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Investigating the protective role of nitrite against myocardial ischaemia reperfusion injury

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  • Full or part time
    Dr M Madhani
  • Application Deadline
    Applications accepted all year round
  • Self-Funded PhD Students Only
    Self-Funded PhD Students Only

Project Description

Despite advances in both knowledge and technology, coronary heart disease is the most common cause of death worldwide. Currently, substantial expenditure in the health service is directed towards restoring blood flow in patients with acute myocardial infarction (AMI) in order to limit myocardial injury. Whilst this has substantially reduced early mortality, nevertheless the associated myocardial injury frequently leads to the development of heart failure, that may develop either soon or a long time after the triggering event. Whilst prompt reperfusion is a prerequisite to limit myocardial injury, paradoxically the process of reperfusion itself causes myocardial injury - a phenomenon called ischaemia-reperfusion injury (IRI). In addition to prompt reperfusion (usually by percutaneous coronary intervention (PCI)) there is an urgent need for effective adjunctive therapies that limit myocardial injury due to IRI.

Nitrite is an important physiological mediator under hypoxic and acidic conditions. In experimental studies, it has been shown that nitrite protects against myocardial ischaemia reperfusion injury. In man, we have demonstrated that nitrite improves cardiac function. However, despite these promising findings, the mechanisms by which nitrite-mediates protection remains to be elucidated. We will extend this work to investigate the mechanisms by which nitrite protects the heart against reperfusion injury. This study will use a broad range of techniques, such as Langendorff model, isolated cardiomyocytes, and various molecular techniques.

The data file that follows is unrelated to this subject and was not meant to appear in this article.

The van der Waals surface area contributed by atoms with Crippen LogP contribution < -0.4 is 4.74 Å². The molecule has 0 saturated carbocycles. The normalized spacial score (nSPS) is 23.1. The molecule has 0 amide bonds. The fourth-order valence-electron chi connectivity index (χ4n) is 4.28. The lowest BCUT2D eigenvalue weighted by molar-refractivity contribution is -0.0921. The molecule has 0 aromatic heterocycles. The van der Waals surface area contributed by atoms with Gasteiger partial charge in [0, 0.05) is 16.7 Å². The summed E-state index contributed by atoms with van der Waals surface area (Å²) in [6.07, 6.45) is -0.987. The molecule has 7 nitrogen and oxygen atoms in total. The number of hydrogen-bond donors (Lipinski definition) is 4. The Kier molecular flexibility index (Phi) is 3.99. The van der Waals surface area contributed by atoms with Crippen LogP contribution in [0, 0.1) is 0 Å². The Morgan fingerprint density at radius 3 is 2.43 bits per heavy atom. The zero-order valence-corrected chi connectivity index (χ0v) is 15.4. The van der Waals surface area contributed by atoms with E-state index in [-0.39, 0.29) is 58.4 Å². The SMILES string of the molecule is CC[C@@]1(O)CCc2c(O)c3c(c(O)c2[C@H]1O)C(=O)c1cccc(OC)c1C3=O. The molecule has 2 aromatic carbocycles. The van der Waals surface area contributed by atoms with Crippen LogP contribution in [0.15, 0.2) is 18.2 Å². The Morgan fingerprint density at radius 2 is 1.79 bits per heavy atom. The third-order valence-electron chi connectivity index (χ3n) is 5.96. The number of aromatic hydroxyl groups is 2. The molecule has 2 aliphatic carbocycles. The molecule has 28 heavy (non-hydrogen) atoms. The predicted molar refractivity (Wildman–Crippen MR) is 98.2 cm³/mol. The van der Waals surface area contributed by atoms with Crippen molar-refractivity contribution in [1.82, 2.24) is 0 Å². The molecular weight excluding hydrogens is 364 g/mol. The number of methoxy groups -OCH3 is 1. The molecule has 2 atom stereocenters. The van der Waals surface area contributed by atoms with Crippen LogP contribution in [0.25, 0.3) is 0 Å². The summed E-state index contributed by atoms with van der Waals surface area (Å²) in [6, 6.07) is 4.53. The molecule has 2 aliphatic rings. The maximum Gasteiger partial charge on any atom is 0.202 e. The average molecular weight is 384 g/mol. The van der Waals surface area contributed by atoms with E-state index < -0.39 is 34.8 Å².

To apply, please submit your CV and a covering email/letter for consideration by Dr Melanie Madhani ([Email Address Removed])
Applicants should have a strong background in biology, molecular biology, cell biology or medical sciences and hold or realistically expect to obtain at least an Upper Second Class Honours Degree in a relevant subject. A Masters degree in research or experience in the techniques outlined within this application, whilst not a necessity, would be highly advantageous. It will be desirable to have a commitment to cardiovascular research.

For more information about the Madhani research group and Institute of Cardiovascular Sciences please see:

Funding Notes

Self-funded PhD students Only
We will only consider applications from prospective students with:
- a good biomedical degree, with interests in any of the areas outlined in the project,
- good command of the English language as outlined in the postgraduate prospectus,
- a source of funding to cover tuition fees and bench fees.


Loudon BL, Noordali H, Gollop ND, Frenneaux MP and Madhani M. Present and Future Pharmacotherapeutic Agents in Heart Failure: An Evolving Paradigm. British Journal of Pharmacology. 2016 Mar 18
Arif S, Borgognone A, O’Sullivan A, Lai E, Menon A, Sharma V, Beadle R, Feelisch M, Horowitz J, Bonser RS, Frenneaux MP and Madhani M. Role of aldehyde dehydrogenase in hypoxic vasodilator effects of nitrite in humans. British Journal of Pharmacology. 2015. July: 172 (13):3341-52.
Ormerod JOM, Arif S, Mukadam M, Evans JDW, Beadle R, Fernandez BO, Bonser RS, Feelisch M, Madhani M*, Frenneaux MP* - *joint last authors. Short-term intravenous sodium nitrite infusion improves cardiac and pulmonary hemodynamics in heart failure patients. Circulation Heart Failure. 2015 May: 8(3): 565-71.
Bailey JC, Feelisch M, Horowitz JD, Frenneaux MP and Madhani M. Pharmacology and therapeutic role of inorganic nitrite and nitrate in vasodilatation. Pharmacol Ther. 2014 Jun 30.

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